Health

Zimbabwe has experienced harsh and escalating economic challenges which peaked in 2008. The economic decline resulted in a sharp decrease in funding for social services. Deterioration of health infrastructure, loss of experienced health professions, drug shortages, and a drastic decline in the quality of health services for the population was exacerbated by falling economic conditions.

Health at a Glance 2009
HIV prevalence (15-49 years olds) 13.7%
Number of people requiring ART 400,000
Number of people receiving ART 180,000
Maternal mortality (per 100,000 births) 725
Infant mortality (per 1000 live births) 60
Under 5 mortality (per 1000 live births) 86
Stunting among Under 5's 35%

Source: UNICEF

The National Health Strategy (NHS, 2009-2013) reported that HIV prevalence was at extreme levels of 13.7% (15-49 age group) with only 180,000 of an estimated 400,000 persons requiring treatment actually receiving antiretroviral therapy (ART) by mid-2009. Maternal mortality was reported at an unacceptably high level of 725 deaths per 100,000 births (Zimbabwe Maternal and Peri-natal Mortality Study, 2007). Child health status indicators were worsening, with infant mortality rising from 53 per 1000 live births in 1994 to 60 per 1000 live births in 2009 (MIMS). The nutritional status of children had declined: The percentage of malnourished children increased from 29.4% in 1999 to 35% among children under 5 years old (NHS, 2009-2013). NHS (2009-2013) also highlighted that cholera epidemics, aggravated by a country-wide breakdown of sewage and water supply and treatment systems, claimed 4,269 lives out of 97,469 total cases by end of April 2009.

What is Children First doing to help?

Children proudly show off their teddy bears during the launch ceremony for Mavambo Trust.
A child being screened for common childhood illnesses during a routine health check-up.

Children First's health strategy consists of three components that are delivered through partner organizations in Harare and Umzingwane district:

  • Pediatric aids care and treatment (IMPACT);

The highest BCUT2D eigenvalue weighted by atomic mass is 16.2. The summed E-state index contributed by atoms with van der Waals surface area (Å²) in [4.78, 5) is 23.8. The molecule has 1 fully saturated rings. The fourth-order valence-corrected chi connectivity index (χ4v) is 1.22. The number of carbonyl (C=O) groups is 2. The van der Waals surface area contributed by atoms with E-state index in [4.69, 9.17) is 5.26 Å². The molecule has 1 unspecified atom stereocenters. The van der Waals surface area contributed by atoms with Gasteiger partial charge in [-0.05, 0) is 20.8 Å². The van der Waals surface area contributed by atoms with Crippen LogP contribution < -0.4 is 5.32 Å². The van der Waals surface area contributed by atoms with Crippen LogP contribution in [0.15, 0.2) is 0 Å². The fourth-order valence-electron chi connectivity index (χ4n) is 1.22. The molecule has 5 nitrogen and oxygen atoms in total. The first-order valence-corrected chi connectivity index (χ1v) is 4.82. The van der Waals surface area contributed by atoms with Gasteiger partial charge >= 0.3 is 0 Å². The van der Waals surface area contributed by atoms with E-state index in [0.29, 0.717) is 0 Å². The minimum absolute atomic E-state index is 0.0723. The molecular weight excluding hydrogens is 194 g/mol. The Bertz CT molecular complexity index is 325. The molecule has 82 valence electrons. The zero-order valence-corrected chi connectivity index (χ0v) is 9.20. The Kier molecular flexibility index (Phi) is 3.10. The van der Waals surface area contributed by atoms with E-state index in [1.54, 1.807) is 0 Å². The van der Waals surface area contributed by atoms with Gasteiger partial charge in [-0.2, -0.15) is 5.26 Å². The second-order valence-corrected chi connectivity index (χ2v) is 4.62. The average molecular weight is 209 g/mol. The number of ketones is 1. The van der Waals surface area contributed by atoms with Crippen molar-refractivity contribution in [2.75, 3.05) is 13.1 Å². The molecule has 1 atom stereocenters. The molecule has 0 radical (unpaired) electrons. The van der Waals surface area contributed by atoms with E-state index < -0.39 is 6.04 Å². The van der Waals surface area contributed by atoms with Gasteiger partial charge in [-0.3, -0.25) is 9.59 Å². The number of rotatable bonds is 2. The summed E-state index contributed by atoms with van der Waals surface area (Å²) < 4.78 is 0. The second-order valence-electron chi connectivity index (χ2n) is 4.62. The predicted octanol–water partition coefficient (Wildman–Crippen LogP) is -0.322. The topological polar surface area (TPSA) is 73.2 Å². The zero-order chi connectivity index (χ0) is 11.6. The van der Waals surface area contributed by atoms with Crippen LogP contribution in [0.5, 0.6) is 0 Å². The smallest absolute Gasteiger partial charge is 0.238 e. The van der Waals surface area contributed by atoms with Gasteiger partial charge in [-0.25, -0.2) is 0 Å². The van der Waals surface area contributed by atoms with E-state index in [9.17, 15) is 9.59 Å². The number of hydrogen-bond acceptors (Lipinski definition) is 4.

• Primary health care (school health assessments, emergency health, and health education); and
  • Reproductive health.

Primary Health Care (School Health Assessments)

Children First screens school children for common childhood illnesses through school health assessments in supported schools. This screening is supported by emergency block grants provided to local clinics to absorb consultation and medical costs for major referral cases.

The school health assessments weighed children, measured the children's heights, and screened for minor childhood illness like ringworms, colds, rushes, and skin diseases. Some assessments also address dental and vision problems, and psychological problems such as trauma, depression and abuse. Children First works with local organizations to ensure children are referred for necessary medical or psychological support.

Additionally, Children First is working on plans to provide health kits in schools to enable schools to address minor ailments and injuries. First aid boxes will include oral rehydration mixtures, wound dressings, and bandages.

Pediatric ART

Children proudly show off their teddy bears during the launch ceremony for Mavambo Trust.
A child receiving home-based care.

Children First supports the work of NGO partners in initiates that seek to increase children's access to ART in their communities. Children have long been marginalized in accessing HIV/AIDS testing and treatment. Barriers to testing, treatment, and adherence include transport to service sites, lack of cash to pay for services and drugs, and lack of counselors or clinicians within the communities. Through the Integrated Model for Pediatric AIDS Care and Treatment (IMPACT), Children First, Clinton Foundation and Seke Rural Home-Based care are taking the laboratory into the community. The model enabled Children First to reduce the time from diagnosis to initiation of treatment from 4-6 months to approximately 2 weeks. The IMPACT Model has been adopted by other Children First ART partners Umizigwane AIDS Network (UAN) and Child Protection Society (CPS), who are continuously identifying more HIV positive children for commencement on ART. The identification process is complemented by strong referral and transport systems to improve access for HIV testing, CD4 counts, initiation on ART, and treatment for opportunistic infections.

Reproductive Health

Children First mainstreams sexual and reproductive health activities in partner interventions. The key strategy used in meeting adolescent and youth sexual and reproductive health needs is through youth friendly corners. These drop-in centers are normally attached to health clinics and offer sexual and reproductive health information and services. Children First is piloting this integrated model of the youth friendly corners in eight centers. The corners incorporate livelihoods and business skills training into to alleviate household vulnerabilities. Corners are linked with schools to involve in-school adolescents and youths, and are liked with national entrepreneurial youth programs and district/ward coordinating bodies to improve alignments with structured government initiatives.